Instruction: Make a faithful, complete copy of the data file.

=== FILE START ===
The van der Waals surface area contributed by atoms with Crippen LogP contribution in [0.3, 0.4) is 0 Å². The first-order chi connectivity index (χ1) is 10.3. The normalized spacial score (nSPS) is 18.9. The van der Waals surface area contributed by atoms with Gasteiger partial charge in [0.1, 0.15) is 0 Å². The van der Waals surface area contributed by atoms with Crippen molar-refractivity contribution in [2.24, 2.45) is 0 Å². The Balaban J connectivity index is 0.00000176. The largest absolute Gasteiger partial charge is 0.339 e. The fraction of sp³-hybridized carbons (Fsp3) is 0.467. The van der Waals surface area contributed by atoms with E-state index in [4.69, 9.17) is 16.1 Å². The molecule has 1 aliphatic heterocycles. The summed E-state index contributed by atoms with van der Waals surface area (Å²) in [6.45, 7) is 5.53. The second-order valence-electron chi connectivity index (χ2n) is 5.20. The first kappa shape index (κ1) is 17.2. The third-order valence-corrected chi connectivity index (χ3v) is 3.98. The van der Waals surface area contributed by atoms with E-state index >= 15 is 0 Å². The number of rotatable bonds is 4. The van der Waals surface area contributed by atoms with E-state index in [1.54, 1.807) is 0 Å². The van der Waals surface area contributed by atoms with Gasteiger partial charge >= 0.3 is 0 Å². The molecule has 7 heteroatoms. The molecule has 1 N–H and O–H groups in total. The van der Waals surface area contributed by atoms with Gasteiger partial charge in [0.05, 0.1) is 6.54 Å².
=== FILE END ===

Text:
The van der Waals surface area contributed by atoms with Crippen LogP contribution in [0.3, 0.4) is 0 Å². The first-order chi connectivity index (χ1) is 10.3. The normalized spacial score (nSPS) is 18.9. The van der Waals surface area contributed by atoms with Gasteiger partial charge in [0.1, 0.15) is 0 Å². The van der Waals surface area contributed by atoms with Crippen molar-refractivity contribution in [2.24, 2.45) is 0 Å². The Balaban J connectivity index is 0.00000176. The largest absolute Gasteiger partial charge is 0.339 e. The fraction of sp³-hybridized carbons (Fsp3) is 0.467. The van der Waals surface area contributed by atoms with E-state index in [4.69, 9.17) is 16.1 Å². The molecule has 1 aliphatic heterocycles. The summed E-state index contributed by atoms with van der Waals surface area (Å²) in [6.45, 7) is 5.53. The second-order valence-electron chi connectivity index (χ2n) is 5.20. The first kappa shape index (κ1) is 17.2. The third-order valence-corrected chi connectivity index (χ3v) is 3.98. The van der Waals surface area contributed by atoms with E-state index >= 15 is 0 Å². The number of rotatable bonds is 4. The van der Waals surface area contributed by atoms with E-state index in [1.54, 1.807) is 0 Å². The van der Waals surface area contributed by atoms with Gasteiger partial charge >= 0.3 is 0 Å². The molecule has 7 heteroatoms. The molecule has 1 N–H and O–H groups in total. The van der Waals surface area contributed by atoms with Gasteiger partial charge in [0.05, 0.1) is 6.54 Å².